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Invasion of the bloodsuckers

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An aedes aegypti mosquito is shown on human skin. (AP Photo/U.S. Department of Agriculture, File)

An aedes aegypti mosquito on human skin. (AP Photo/U.S. Department of Agriculture, File)

Summer storms have brought not only needed moisture to the state, but lots of mosquitoes as well.

And that has created conditions ripe for the potentially deadly illness West Nile to take hold this summer, officials said.

Paul Smith, manager of the city's urban biology division, uses a microscope to view mosquitoes collected at sites around Albuquerque. (Marla Brose/Albuquerque Journal)

Paul Smith, manager of the city’s urban biology division, uses a microscope to view mosquitoes collected at sites around Albuquerque. (Marla Brose/Albuquerque Journal)

“I am worried that we may have West Nile cases that are going to be coming up in the next few weeks,” said Paul Ettestad, the state’s public health veterinarian.

Paul Smith, manager of Albuquerque’s urban biology division, spends a lot of time these days peering into a microscope at dead mosquitoes.

Once a week, he and other Albuquerque officials collect mosquito samples at 18 sites in the city’s Rio Grande bosque and analyze them at the city’s lab.

Smith and his co-workers have seen plenty since the monsoon season cranked up last month.

They also get lots of calls — at least eight on Tuesday — from people asking the city to send out a truck to spray for mosquitoes. Albuquerque has two trucks that spray pesticides on request.

Paul Smith, manager of the city’s urban biology division, views magnified images of mosquitoes collected in the city. (Marla Brose/Albuquerque Journal)

Paul Smith, manager of the city’s urban biology division, views magnified images of mosquitoes collected in the city. (Marla Brose/Albuquerque Journal)

“We have seen an uptick in the number of spray requests and complaints of both standing water and seeing adult mosquitoes,” Smith said.

No cases of mosquito-borne West Nile virus have been reported this summer in New Mexico, either in humans or horses, health officials said.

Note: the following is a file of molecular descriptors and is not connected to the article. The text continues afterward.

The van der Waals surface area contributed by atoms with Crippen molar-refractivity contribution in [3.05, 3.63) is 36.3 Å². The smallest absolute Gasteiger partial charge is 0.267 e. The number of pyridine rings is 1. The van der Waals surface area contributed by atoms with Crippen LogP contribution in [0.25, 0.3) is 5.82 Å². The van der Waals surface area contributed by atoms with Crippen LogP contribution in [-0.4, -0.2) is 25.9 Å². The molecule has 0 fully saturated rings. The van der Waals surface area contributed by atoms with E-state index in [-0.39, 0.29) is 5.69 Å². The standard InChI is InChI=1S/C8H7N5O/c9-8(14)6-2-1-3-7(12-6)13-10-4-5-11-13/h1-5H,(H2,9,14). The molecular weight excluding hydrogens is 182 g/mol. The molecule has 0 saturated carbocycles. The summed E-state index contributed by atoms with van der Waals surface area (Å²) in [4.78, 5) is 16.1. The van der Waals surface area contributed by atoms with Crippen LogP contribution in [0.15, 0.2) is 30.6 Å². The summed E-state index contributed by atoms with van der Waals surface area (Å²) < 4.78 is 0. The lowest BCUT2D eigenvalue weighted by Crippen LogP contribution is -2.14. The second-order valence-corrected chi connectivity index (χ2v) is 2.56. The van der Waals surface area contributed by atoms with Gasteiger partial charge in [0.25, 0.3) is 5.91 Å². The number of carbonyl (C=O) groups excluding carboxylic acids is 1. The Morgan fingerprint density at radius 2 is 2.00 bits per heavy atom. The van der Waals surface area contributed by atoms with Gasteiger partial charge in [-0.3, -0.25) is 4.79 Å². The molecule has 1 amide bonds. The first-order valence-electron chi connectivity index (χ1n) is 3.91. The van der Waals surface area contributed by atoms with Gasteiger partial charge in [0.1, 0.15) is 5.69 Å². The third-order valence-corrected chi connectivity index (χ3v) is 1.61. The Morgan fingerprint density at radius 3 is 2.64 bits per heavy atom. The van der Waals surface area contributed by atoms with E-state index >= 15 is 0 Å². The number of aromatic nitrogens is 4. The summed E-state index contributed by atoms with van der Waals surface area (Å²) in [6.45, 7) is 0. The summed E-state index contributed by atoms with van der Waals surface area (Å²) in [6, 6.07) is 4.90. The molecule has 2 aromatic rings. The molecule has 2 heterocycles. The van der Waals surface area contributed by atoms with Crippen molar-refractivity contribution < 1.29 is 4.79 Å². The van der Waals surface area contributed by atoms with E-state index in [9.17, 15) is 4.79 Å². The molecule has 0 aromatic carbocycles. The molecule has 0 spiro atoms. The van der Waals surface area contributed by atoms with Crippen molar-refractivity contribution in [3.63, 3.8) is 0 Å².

But as early as mid-July, Albuquerque officials found West Nile virus in mosquitoes collected in the city, Smith said.

Ettestad said New Mexico has no formal system for tracking the size of the mosquito population.

But, based on anecdotal reports, “I just know the (mosquito) population is high,” he said.

The West Nile virus is potentially fatal to humans, horses and certain kinds of birds, which serve as a reservoir for the virus, which is transmitted by certain species of mosquitoes.

New Mexico recorded 38 human cases of the virus in 2013, including three fatalities, state records show.

Common West Nile virus symptoms are fever, nausea, headache and muscle aches.

Anyone who has these symptoms should see a health care provider.

In rare cases, West Nile virus can infect the brain and cause meningitis or encephalitis, which can have lasting effects.

Symptoms in horses include fever, weakness of hind limbs, convulsions, aimless wandering and difficulty swallowing.

West Nile virus and heartworms in pets are the two diseases transmitted by mosquitoes in New Mexico.

The mosquito season here extends from July to October.

Take measures to protect yourself, officials urge.

The first step is vigilance, Smith said.

“We encourage people to look around their properties” for standing water where mosquitoes can breed, he said.

City health officials inspect mosquitoes collected each week from sites throughout the bosque searching for species that serve as vectors for West Nile virus. (Marla Brose/Albuquerque Journal)

City health officials inspect mosquitoes collected each week from sites throughout the bosque searching for species that serve as vectors for West Nile virus. (Marla Brose/Albuquerque Journal)

Likely spots include flower pots, old tires, buckets, outdoor pet dishes, birdbaths and fountains in poor repair, he said. Keep containers empty and replace water for pets frequently.

For homeowners with ponds, the city provides free “mosquito fish,” or gambusia, which are available at a variety of garden and pond stores.

Homeowners also can buy “mosquito dunks” — a pesticide toxic only to mosquito larvae — at many hardware and home improvement stores.

Pet owners are urged to speak with a veterinarian about heartworm prevention.

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